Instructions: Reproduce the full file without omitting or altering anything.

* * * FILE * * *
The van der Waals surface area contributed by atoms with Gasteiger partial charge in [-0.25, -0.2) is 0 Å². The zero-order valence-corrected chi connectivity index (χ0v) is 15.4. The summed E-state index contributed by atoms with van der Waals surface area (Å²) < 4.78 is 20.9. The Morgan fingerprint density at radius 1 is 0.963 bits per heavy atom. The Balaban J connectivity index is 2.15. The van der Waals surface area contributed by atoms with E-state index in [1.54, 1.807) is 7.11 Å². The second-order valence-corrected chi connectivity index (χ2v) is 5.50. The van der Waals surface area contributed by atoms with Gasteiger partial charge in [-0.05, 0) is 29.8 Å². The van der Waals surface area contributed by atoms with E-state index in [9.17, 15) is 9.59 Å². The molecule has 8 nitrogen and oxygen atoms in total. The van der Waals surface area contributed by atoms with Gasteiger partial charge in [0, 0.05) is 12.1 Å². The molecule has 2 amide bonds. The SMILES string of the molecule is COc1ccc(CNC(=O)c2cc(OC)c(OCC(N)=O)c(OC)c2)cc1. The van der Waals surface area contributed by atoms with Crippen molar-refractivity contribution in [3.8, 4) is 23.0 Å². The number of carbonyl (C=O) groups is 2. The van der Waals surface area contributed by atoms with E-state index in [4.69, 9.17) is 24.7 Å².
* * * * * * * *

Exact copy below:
The van der Waals surface area contributed by atoms with Gasteiger partial charge in [-0.25, -0.2) is 0 Å². The zero-order valence-corrected chi connectivity index (χ0v) is 15.4. The summed E-state index contributed by atoms with van der Waals surface area (Å²) < 4.78 is 20.9. The Morgan fingerprint density at radius 1 is 0.963 bits per heavy atom. The Balaban J connectivity index is 2.15. The van der Waals surface area contributed by atoms with E-state index in [1.54, 1.807) is 7.11 Å². The second-order valence-corrected chi connectivity index (χ2v) is 5.50. The van der Waals surface area contributed by atoms with Gasteiger partial charge in [-0.05, 0) is 29.8 Å². The van der Waals surface area contributed by atoms with E-state index in [9.17, 15) is 9.59 Å². The molecule has 8 nitrogen and oxygen atoms in total. The van der Waals surface area contributed by atoms with Gasteiger partial charge in [0, 0.05) is 12.1 Å². The molecule has 2 amide bonds. The SMILES string of the molecule is COc1ccc(CNC(=O)c2cc(OC)c(OCC(N)=O)c(OC)c2)cc1. The van der Waals surface area contributed by atoms with Crippen molar-refractivity contribution in [3.8, 4) is 23.0 Å². The number of carbonyl (C=O) groups is 2. The van der Waals surface area contributed by atoms with E-state index in [4.69, 9.17) is 24.7 Å².